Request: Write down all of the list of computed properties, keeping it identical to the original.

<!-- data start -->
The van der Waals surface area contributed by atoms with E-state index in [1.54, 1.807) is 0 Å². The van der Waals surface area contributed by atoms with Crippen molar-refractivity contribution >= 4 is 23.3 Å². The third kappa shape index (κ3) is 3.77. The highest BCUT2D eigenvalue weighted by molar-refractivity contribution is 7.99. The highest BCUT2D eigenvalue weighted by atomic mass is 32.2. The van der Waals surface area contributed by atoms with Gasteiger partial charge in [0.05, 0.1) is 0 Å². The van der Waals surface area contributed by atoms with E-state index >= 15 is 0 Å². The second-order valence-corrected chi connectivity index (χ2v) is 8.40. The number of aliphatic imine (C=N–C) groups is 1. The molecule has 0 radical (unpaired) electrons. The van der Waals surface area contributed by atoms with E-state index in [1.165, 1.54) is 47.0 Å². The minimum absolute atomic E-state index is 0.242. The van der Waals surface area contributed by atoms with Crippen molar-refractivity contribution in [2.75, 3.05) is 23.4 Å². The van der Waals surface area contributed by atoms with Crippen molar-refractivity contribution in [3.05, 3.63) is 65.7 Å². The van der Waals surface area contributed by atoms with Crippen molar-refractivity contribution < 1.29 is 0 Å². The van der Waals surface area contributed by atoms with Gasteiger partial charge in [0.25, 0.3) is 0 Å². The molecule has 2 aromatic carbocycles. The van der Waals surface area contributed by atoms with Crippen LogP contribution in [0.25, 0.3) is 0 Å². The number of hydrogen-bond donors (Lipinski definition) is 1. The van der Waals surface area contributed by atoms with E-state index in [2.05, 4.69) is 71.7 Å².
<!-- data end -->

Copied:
The van der Waals surface area contributed by atoms with E-state index in [1.54, 1.807) is 0 Å². The van der Waals surface area contributed by atoms with Crippen molar-refractivity contribution >= 4 is 23.3 Å². The third kappa shape index (κ3) is 3.77. The highest BCUT2D eigenvalue weighted by molar-refractivity contribution is 7.99. The highest BCUT2D eigenvalue weighted by atomic mass is 32.2. The van der Waals surface area contributed by atoms with Gasteiger partial charge in [0.05, 0.1) is 0 Å². The van der Waals surface area contributed by atoms with E-state index >= 15 is 0 Å². The second-order valence-corrected chi connectivity index (χ2v) is 8.40. The number of aliphatic imine (C=N–C) groups is 1. The molecule has 0 radical (unpaired) electrons. The van der Waals surface area contributed by atoms with E-state index in [1.165, 1.54) is 47.0 Å². The minimum absolute atomic E-state index is 0.242. The van der Waals surface area contributed by atoms with Crippen molar-refractivity contribution in [2.75, 3.05) is 23.4 Å². The van der Waals surface area contributed by atoms with Crippen molar-refractivity contribution in [3.05, 3.63) is 65.7 Å². The van der Waals surface area contributed by atoms with Crippen molar-refractivity contribution < 1.29 is 0 Å². The van der Waals surface area contributed by atoms with Gasteiger partial charge in [0.25, 0.3) is 0 Å². The molecule has 2 aromatic carbocycles. The van der Waals surface area contributed by atoms with Crippen LogP contribution in [0.25, 0.3) is 0 Å². The number of hydrogen-bond donors (Lipinski definition) is 1. The van der Waals surface area contributed by atoms with E-state index in [2.05, 4.69) is 71.7 Å².